Chinese Premier Looks to Put Ties with U.K. on ‘Firmer Footing’

Chinese Premier Li Keqiang sought to move relations with the U.K. onto “firmer footing” as sources of tension continue to build between the nations in the early weeks of the Biden administration.

The two sides need to “take forward the friendship and co-operation between the Chinese and British people,” Li said in a keynote address to an online event Wednesday hosted by Chinese and U.K. business groups. “No matter how the regional and international landscape may evolve, China’s commitment to its relations to the U.K. remains as strong as ever.”

Li’s rare public speech at a business event comes as tensions between China and the U.K. over the future of Hong Kong residents and Beijing’s treatment of Uighur minorities in Xinjiang province threaten to spill over to the two countries’ economic relationship.

Foreign Secretary Dominic Raab said in June the U.K. was prepared to sacrifice a potential free trade deal with China to protect Hong Kong citizens. Lawmakers have also pushed for British judges to be allowed to rule on claims of genocide against potential trading partners, including China.

Wednesday’s event was hosted by the China-Britain Business Council, the China Chamber of Commerce in the U.K. and the 48 Group Club, a nonprofit that promotes trade ties between China and the U.K.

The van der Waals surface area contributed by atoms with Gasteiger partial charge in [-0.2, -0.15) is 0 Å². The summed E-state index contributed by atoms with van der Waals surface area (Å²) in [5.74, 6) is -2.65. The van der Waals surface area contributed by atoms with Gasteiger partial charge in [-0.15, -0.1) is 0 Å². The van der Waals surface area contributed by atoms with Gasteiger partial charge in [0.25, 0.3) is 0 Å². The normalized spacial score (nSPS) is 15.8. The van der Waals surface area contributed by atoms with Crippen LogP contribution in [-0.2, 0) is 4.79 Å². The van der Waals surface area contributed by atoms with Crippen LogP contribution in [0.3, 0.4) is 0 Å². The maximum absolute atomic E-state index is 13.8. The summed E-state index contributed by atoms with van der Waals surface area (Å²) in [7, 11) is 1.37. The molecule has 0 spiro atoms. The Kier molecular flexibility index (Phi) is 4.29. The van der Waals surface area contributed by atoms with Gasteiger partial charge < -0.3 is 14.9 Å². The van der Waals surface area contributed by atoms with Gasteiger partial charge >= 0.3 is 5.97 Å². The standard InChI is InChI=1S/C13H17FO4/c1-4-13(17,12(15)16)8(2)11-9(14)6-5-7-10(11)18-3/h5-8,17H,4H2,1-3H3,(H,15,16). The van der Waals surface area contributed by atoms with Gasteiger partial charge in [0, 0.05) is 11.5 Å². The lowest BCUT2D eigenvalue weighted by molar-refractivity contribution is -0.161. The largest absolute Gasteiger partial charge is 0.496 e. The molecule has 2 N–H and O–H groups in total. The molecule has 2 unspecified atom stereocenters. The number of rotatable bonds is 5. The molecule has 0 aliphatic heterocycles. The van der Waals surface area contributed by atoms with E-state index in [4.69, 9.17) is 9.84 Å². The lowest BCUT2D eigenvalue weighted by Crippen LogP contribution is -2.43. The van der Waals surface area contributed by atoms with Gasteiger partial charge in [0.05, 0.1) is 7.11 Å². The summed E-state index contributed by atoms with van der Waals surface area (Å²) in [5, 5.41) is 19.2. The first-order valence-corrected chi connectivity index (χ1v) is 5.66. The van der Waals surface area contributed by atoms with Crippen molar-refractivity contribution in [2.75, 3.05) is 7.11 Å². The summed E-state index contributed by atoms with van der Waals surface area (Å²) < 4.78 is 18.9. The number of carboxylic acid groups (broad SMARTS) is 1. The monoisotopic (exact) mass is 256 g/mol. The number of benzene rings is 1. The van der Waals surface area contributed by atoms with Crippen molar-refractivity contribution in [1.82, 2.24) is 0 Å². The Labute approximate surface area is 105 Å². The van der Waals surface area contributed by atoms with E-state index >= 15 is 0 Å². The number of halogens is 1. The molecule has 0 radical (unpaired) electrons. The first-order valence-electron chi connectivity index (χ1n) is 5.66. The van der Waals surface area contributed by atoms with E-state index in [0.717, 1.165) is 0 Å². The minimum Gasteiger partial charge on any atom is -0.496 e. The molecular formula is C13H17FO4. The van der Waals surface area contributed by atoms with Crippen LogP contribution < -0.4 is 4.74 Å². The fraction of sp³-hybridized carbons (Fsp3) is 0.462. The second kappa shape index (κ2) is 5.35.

The U.K. is on the hunt for new markets after quitting the European Union. In December, China inked an investment treaty seven years in the making with the EU, and industry groups are pushing for a free trade agreement between the U.K. and China in the wake of Brexit. China was the U.K.’s third-biggest trading partner in 2019, after the U.S. and Germany; the U.K. ranked a distant 14th for China.

The U.K. last year barred Huawei Technologies Co. from its 5G networks by 2027, joining a growing list of Western nations to do so. Some members of Parliament have also questioned Chinese involvement in the development of British nuclear power plants.

Most recently, the U.K. announced a path to citizenship for British National (Overseas) passport holders, after accusing Beijing of violating the terms of Hong Kong’s handover by enacting a strict national security law. China has denounced the program, said it would no longer recognize the BN(O) passport as a valid travel document and some pro-Beijing officials have even called for stripping BN(O) holders of their Chinese nationality -- potentially leaving them stateless.

©2021 Bloomberg L.P.

BQ Install

Bloomberg Quint

Add BloombergQuint App to Home screen.